As for the Kruger leg of the trip I was surprised to see both Grey-backed Sparrowlark and Larklike Bunting south of Balule, as I was certain that this was out of range for these species. The latter birds were on their own in a group of +/-10. The following day I picked up more Larklike Bunting just north of Letaba, again in a small group. The day after that I watched a mixed group drinking at the Malopenyana waterhole about 15km north of Letaba. The group comprised +/- 200 Chestnut-backed Sparrowlark, +/- 100 Red-billed Quelea, +/- 50 Larklike Bunting, about 20 Red-headed Finch (also a rarity for the Kruger), half a dozen African Quailfinch and a few Yellow-fronted Canary. The birds perched on all available low bush space around the waterhole and came down to drink 20-30 at a time. Later that same day I came across yet more Larklike Bunting (+/- 50) in company with well over 100 Chestnut-backed Sparrowlark. It seems that due to the dry conditions there has been a Larklike Bunting irruption into the Lowveld. It also struck me as unusual to see such large flocks of Chestnut-backed Sparrowlark, perhaps also a response to very dry conditions.

Senegal Lapwing made my list for my fourth succesive Kruger trip - definitely seems a lot more abundant recently (or maybe I'm just more observant!), while another bird that seemed unusually widespread was Brown-headed Parrot, seen and/or heard at numerous spots from Pretoriuskop (during the Hazyview weekend) all the way up to Crooke's Corner.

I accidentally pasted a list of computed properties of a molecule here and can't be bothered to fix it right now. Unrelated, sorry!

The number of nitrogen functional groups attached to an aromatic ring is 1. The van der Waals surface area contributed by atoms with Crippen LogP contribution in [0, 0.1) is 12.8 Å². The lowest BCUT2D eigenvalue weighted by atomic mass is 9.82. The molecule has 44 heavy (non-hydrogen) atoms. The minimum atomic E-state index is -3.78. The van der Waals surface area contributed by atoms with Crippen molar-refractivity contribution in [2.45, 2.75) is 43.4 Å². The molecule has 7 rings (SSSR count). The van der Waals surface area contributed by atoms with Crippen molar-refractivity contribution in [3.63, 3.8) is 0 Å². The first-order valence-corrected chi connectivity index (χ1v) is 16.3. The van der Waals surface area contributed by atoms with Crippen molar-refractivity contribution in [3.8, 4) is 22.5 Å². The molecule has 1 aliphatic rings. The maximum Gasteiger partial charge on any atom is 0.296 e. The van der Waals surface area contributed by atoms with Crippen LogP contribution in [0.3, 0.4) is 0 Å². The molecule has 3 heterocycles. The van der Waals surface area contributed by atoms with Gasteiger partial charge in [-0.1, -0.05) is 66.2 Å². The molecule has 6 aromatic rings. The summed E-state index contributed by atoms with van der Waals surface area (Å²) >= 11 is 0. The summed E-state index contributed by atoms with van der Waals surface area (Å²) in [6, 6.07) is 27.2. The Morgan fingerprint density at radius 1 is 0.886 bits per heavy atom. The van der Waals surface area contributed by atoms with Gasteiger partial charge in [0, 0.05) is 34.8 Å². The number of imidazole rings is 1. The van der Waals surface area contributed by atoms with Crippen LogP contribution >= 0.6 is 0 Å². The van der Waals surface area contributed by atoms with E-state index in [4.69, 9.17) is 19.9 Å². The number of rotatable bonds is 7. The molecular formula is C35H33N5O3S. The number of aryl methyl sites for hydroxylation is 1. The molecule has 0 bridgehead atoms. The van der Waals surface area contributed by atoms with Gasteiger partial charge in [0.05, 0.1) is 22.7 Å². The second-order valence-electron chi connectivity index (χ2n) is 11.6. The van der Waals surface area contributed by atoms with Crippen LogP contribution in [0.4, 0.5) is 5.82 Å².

For those that might not have been to Stapelkop Dam, a 20km drive due west of Mopani Camp, fit it into your itinerary next time you are in that part of the Park. During the summer months you have a good chance of seeing Collared (Red-winged) Pratincole there. One certain tick at any time of year for those that might require this lifer is the Mosque Swallow. There is a resident group that roosts on one of the big dead trees in the middle of the dam, right next to a tree in which a Fish Eagle was building a nest. Drive straight there from Mopani as the camp gates open and you might catch them still roosting in the tree, but as soon as the first sun's rays strike the surface of the dam the swallows begin darting above the water catching insects. I was fortunate on this trip to also get a good view of the nomadic Greater Painted Snipe - a female.

Don't ignore the short Mopani in-camp trail starting below the lookout at the cafeteria. In a matter of 45 minutes I chalked up Yellow-breasted Apalis, Chinspot Batis, Long-billed Crombec, Green-backed Camaroptera, Mocking Cliff-Chat, Yellow-bellied Eremomela, Golden-tailed Woodpecker, Shikra, Common Waxbill, Blue Waxbill, Red-billed and African Firefinch, Orange-breasted Bush-Shrike, Yellow-billed Oxpecker (on a pair of buffalo just outside the fence), Red-faced Cisticola, Tawny-flanked Prinia and numerous waterbirds, including my first ever Kruger Park Squacco Heron (also I am told not a common bird in the Park).

Neil Gray

Last Updated ( Thursday, 27 September 2012 11:01 )